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Sunday, Jul 21, 2024

Sage Knows Success Formula in Arcane Business

Education and scholarly journal publisher Sage Publications is doing things in ways other than by the book. The No. 2 company on the Business Journal’s Family Owned Businesses list gives wide latitude to its non-family management team, led by Chief Executive Blaise Simqu. It’s also generous with employee perks that include no-cost medical benefits and tuition and book reimbursement for continuing education. And company founder and Executive Chairwoman Sara Miller McCune wants the company culture to stay just the way it is. After she passes away her majority stake in the company will go into a trust with the expressed intent that Sage will never be sold or divested. “It will continue its educational mission for many decades to come,” Simqu said. Sage, which reaches its 50-year anniversary in business in 2015, is headquartered in Thousand Oaks with global offices in London, New Delhi and Singapore. It employs more than 1,200 people. McCune is majority owner, with shares also held by her step-son, David McCune, and grandson. The company is on track this year for revenue of up to $400 million from the sales of its journals, textbooks, and reference materials in the social sciences, medicine, engineering and business management, among topics. Most sales are to college and university libraries and students. Sage also has two subsidiaries: Corwin, a publisher of professional development material for grade- and high-school teachers, and its CQ Press imprint that publishes books and other materials on American government and politics. Changing industry But like other publishers, in recent years, it has faced challenges with the advent of digital publication. Libraries are asking for more digital product while teachers request more e-books that can be viewed on the iPad, Kindle and other tablet computers. “That is all expensive,” Simqu said. “Every single day we are confronted by a market that is changing fast.” However, Sage has managed to turn that challenge into an opportunity. Digitization of content and creating more sophisticated databases has helped drive the company’s growth, which has a compound annual rate of 14 percent over the past decade. To accomplish that, Sage invests in product innovation such as e-books, online courses and databases, as well as hiring people with experience in creating that content. “There is an incredible skill set needed when transitioning to a digital environment,” Simqu said. Sarah Miller McCune was not made available for an interview but her founding of the company is well documented. It goes back to 1965 when a still single Sarah Miler, after working for English and U.S. publishers, started the firm in New York City with her life savings of $500. Miller held a day job as a consultant while working on Sage in the evenings. Its first publication was Urban Affairs Quarterly. The Sage name combined the first two letters of her name with the first two of George McCune, whom she married in 1966 after relocating to California. The company was based in Beverly Hills until moving to Thousand Oaks in 1986. The company published primarily social science journals and books until the mid-1990s when it added scientific, engineering and medical publications. A milestone event came in 1971, when Sage opened its London office and a year later purchased five journals publishing works by social scientists from the United Kingdom and Europe. Expansion to India occurred in 1981 and Singapore in 2006. “It is one thing to have offices in different countries and another to be a global company acting in unison to achieve the same goals,” Simqu said. Simqu is only the second non-family member to be chief executive at Sage. David McCune, George’s son, held that position starting in the late 1980s until 1999. Simqu took it over in 2004 from prior Chief Executive Mike Melody. While the McCune family has not been involved in the day-to-day operations at Sage since the late 1990s, their vision and goals for the company are in plain view. Covering the cost of continuing education, no-cost medical coverage, health club reimbursement, and free lunches every Friday are just some of the benefits employees receive. For each five years of service, employees and one guest receive a trip to one of the international cities where Sage has an office. Barry Cohn, chief executive of RGEB Inc., a Canoga Park employee benefits consultancy, said paying the full cost of health insurance premiums makes Sage an outlier in the benefits category. The tuition and textbook reimbursements that Sage offers are common, Cohn said, but the free anniversary trips are “unusual” and give the impression that it is a good company to work at. “Compared to other large companies, they offer a top-of-the-line benefits package,” Cohn said. Private ownership, too, brings benefits when it comes to growth strategy. Decisions are made based on what is good for the company in the long term and not what Wall Street investors want to see in the short term. “The Sage investment strategy can be summarized as buy and hold forever,” Simqu said.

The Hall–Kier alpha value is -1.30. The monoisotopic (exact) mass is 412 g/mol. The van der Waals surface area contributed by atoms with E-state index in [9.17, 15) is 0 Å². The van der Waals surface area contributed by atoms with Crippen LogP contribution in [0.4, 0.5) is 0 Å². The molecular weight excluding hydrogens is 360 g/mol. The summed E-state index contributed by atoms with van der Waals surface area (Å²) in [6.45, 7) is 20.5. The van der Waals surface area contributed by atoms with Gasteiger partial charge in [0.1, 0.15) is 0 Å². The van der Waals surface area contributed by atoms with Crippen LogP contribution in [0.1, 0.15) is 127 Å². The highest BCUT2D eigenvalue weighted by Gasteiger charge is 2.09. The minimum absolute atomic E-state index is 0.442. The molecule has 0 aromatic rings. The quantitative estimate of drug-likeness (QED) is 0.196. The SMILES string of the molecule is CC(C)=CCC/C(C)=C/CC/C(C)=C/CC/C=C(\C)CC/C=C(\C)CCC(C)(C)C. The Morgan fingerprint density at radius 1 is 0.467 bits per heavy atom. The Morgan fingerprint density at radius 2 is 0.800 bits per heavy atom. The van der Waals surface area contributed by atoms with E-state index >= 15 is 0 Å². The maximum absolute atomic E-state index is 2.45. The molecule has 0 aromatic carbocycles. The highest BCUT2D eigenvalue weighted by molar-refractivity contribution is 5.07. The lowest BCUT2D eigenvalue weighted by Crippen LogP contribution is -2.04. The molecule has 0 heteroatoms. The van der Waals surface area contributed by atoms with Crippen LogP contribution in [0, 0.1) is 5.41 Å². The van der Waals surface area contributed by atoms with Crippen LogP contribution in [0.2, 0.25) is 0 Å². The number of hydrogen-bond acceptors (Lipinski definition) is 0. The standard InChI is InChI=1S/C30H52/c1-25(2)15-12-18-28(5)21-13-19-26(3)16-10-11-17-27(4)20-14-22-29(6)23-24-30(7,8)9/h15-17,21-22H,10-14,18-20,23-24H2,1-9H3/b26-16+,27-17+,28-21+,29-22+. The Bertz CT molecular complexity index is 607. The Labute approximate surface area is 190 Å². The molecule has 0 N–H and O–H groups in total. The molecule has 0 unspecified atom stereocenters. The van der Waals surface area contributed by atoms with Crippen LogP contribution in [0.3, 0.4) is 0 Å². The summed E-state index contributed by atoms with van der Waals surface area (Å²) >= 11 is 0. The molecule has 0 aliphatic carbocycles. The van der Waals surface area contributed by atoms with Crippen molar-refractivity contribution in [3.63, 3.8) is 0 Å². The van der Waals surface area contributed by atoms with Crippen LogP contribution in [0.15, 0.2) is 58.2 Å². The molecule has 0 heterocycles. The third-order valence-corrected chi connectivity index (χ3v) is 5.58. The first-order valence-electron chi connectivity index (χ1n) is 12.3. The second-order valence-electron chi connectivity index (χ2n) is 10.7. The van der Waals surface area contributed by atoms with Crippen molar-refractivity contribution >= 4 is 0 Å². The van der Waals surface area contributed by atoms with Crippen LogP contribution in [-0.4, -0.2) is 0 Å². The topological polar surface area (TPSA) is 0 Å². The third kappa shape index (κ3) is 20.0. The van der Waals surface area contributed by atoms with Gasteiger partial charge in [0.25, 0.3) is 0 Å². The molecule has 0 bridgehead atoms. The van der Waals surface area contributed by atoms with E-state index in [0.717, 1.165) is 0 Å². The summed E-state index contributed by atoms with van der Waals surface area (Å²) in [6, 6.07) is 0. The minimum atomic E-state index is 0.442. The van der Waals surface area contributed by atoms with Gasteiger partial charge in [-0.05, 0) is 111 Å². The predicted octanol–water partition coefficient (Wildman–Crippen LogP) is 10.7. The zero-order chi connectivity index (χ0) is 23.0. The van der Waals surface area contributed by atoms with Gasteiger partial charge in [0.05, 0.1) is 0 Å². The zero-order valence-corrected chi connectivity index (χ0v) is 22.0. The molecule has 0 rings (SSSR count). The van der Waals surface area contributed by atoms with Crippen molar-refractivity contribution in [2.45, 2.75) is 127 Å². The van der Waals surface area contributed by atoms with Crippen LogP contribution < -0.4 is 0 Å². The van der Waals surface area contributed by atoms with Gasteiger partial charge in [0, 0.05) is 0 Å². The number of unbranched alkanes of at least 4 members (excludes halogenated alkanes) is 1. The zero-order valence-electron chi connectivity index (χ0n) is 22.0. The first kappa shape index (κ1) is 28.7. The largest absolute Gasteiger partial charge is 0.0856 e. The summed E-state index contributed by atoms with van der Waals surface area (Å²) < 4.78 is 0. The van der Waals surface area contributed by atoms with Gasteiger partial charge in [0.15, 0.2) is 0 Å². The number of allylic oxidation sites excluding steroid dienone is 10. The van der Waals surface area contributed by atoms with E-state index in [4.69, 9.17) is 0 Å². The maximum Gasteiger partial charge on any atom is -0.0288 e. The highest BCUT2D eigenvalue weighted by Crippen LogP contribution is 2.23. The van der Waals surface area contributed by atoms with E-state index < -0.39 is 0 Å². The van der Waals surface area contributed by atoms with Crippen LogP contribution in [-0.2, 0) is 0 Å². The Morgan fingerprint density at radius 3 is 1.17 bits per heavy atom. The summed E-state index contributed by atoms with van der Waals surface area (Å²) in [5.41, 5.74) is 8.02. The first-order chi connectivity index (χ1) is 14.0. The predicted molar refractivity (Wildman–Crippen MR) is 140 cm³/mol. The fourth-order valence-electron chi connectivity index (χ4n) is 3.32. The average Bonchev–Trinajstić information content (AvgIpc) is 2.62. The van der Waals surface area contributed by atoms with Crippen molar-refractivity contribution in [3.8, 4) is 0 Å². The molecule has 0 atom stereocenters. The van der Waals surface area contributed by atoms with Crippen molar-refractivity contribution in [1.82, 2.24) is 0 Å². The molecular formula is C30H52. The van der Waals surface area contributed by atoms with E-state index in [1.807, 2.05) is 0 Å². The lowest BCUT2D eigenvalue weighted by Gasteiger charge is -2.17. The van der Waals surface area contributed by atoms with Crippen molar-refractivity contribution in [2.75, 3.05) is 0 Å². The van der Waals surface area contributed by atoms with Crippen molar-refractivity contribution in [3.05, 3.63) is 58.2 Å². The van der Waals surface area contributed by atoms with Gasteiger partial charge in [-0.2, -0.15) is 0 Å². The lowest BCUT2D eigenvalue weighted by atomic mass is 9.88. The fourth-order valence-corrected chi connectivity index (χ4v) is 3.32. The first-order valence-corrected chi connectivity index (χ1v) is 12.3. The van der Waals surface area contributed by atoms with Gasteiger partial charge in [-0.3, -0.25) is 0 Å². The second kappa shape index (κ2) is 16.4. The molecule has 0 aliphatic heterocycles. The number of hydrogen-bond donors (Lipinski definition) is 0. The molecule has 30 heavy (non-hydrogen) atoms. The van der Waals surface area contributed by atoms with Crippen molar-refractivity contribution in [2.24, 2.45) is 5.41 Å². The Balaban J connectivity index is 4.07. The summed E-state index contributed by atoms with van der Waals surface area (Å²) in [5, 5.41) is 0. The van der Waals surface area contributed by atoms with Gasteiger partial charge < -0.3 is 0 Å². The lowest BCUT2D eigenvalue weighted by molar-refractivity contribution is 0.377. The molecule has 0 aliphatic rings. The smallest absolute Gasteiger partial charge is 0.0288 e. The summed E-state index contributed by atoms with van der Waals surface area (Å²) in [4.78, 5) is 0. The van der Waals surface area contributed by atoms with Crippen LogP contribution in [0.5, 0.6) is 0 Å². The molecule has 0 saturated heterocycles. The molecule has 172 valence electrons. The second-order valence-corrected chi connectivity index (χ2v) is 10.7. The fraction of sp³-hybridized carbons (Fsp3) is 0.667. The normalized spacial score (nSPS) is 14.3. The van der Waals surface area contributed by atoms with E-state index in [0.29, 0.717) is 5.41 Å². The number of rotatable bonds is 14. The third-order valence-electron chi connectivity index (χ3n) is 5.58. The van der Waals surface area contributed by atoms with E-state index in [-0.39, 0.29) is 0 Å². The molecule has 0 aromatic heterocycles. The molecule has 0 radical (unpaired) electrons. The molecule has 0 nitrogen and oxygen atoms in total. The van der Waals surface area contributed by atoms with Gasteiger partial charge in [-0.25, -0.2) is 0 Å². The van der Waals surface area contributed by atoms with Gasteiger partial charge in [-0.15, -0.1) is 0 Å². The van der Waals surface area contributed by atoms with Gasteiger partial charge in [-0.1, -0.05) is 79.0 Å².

Mark Madler
Mark Madler
Mark R. Madler covers aviation & aerospace, manufacturing, technology, automotive & transportation, media & entertainment and the Antelope Valley. He joined the company in February 2006. Madler previously worked as a reporter for the Burbank Leader. Before that, he was a reporter for the City News Bureau of Chicago and several daily newspapers in the suburban Chicago area. He has a bachelor’s of science degree in journalism from the University of Illinois, Urbana-Champaign.

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